Conflict Following Separation

Reducing Conflict Following Separation

Family Lawyers New Market

Helping Ensure Child Safety

Let’s talk child safety.

Every child deserves to feel safe and protected at all times. Unfortunately, not every child has that security.  If you have been witness to child harm or have reason to suspect that a child is being subjected to harm, it is important to know what you can do to help ensure that child’s safety. Whether you’re a concerned family member, teacher, doctor or friend, your voice is an important one in preventing harm to a child.

Helping to ensure child safety

What is harm?

The Child Protection Act 1999 provides authority for the Department of Communities, Child Safety and Disability Services to intervene where a child has been or is at risk of being harmed.  Harm is considered as any detrimental effect of a significant nature on the child’s physical, psychological or emotional wellbeing. Harm can be caused by physical, psychological or emotional abuse or neglect or through sexual abuse or exploitation.

Is the child in need of protection?

A child may have already suffered significant harm, be currently suffering significant harm, or be at an unacceptable risk of suffering significant harm. In any of these situations, where the child does not have a parent able and willing to protect the child from harm, under the Child Protection Act 1999, that child is considered to be in need of protection.

So, what do you need to do next?

If you reasonably believe that a child may be in need of protection, you may contact the Department of Communities, Child Safety and Disability Services.  There are also certain people who are mandated to notify the Department, such as doctors, teachers and registered nurses, where during the course of their engagement they form a reasonable suspicion concerning significant harm having been suffered or being suffered, by a child or there being an unacceptable risk of the child suffering significant harm, caused by physical or sexual abuse and that the child may not have a parent able and willing to protect the child from the harm.

When informing the Department of an alleged child abuse issue, it is important to provide a detailed, clear, and comprehensive report. The Department will use that information to determine whether or not to investigate allegations of harm and to carry out an assessment to determine if a child is in need of protection.

Providing this information in a timely manner to the Department, can seriously improve the child’s chances of being protected against any further harm. For more information on child safety, visit the government website, or contact the LGM Family Law team today.

Future Tax Considerations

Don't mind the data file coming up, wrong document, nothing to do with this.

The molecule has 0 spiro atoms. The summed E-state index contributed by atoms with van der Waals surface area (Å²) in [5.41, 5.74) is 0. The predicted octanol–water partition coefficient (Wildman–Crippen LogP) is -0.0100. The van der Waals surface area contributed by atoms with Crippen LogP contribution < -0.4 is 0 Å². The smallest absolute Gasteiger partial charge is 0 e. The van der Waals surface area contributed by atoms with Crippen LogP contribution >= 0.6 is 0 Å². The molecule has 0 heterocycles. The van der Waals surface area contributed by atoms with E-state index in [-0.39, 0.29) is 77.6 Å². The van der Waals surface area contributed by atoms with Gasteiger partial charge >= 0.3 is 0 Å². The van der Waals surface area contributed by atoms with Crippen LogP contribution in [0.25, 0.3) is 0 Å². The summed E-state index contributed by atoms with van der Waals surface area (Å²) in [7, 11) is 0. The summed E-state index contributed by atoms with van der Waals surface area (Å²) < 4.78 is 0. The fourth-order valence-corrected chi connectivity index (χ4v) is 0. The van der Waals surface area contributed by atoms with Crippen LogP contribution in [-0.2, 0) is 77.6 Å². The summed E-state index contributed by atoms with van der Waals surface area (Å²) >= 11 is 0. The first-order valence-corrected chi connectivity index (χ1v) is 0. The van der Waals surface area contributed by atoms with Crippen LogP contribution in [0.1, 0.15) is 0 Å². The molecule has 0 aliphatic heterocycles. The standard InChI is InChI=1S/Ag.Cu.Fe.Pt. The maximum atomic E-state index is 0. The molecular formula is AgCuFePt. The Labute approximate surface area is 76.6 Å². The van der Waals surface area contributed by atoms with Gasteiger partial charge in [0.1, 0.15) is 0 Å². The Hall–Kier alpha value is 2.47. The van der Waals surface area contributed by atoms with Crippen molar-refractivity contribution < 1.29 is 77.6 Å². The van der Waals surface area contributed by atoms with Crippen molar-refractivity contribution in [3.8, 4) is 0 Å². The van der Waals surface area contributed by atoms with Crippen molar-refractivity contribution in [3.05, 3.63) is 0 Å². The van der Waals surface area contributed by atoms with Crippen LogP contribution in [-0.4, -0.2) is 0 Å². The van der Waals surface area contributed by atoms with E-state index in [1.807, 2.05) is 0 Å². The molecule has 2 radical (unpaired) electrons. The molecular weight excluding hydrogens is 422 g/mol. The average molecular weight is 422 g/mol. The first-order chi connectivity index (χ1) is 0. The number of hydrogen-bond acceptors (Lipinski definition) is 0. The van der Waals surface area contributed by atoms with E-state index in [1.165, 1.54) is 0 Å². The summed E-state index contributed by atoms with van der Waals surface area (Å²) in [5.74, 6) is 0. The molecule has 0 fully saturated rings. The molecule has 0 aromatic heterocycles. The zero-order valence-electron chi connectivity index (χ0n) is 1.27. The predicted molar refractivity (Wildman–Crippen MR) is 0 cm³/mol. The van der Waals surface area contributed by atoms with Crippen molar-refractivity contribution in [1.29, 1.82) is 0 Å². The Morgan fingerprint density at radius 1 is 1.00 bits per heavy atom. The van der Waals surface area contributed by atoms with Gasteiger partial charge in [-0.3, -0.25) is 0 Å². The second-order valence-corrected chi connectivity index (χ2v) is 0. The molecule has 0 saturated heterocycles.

Can future tax liabilities be taken in account when reaching a property settlement with your former partner? 

What place can future tax hold in determining property assets?

Can future tax liabilities be considered in Family Law proceedings?

One of the first steps to be taken following a separation is to determine the assets and liabilities of the relationship – known as the “property pool”. Before the property pool can be distributed between the parties, the items which make up the pool must be established and valued. Attributing a value and determining the associated liability of an item is important as it allows us to work out the overall percentage of the property pool the parties will receive. This task has to be done fairly, first and foremost, so that the court can be satisfied that the division is just and equitable, but also so that each party can feel satisfied with the result and be able to move on to the next chapter in their life.

So, what about future tax liabilities?

In the matter of Rogers,1 a husband argued that the possible future tax liability of the family business (being transferred from the parties jointly, into the sole name of the husband) should be paid from the matrimonial property pool. If he were successful in his argument, the value of the property pool would be reduced by some $517,000. It is important to note that at the time of the trial, the tax liability had not issued and was anticipated only – no one could be sure what the liability would amount to if it became payable.

The Court held that liabilities that were vague or uncertain (such as future tax liabilities), could not be deducted from the property pool. In this case, as the tax liability was uncertain and could change in the future, the court found that it was not just and equitable to reduce the property pool on account of the future anticipated liability.

As seen from Rogers, we now know that future tax liabilities and other uncertain future anticipated liabilities, generally won’t be considered in a matrimonial property pool.

 

Sources:

1                  Rodgers [2016] FamCAFC 68

2              Glade-Wright, Robert (2016). “Future tax debts remain out of pool” in Proctor, Queensland Law Society, September 2016 – Vol.36 No.8.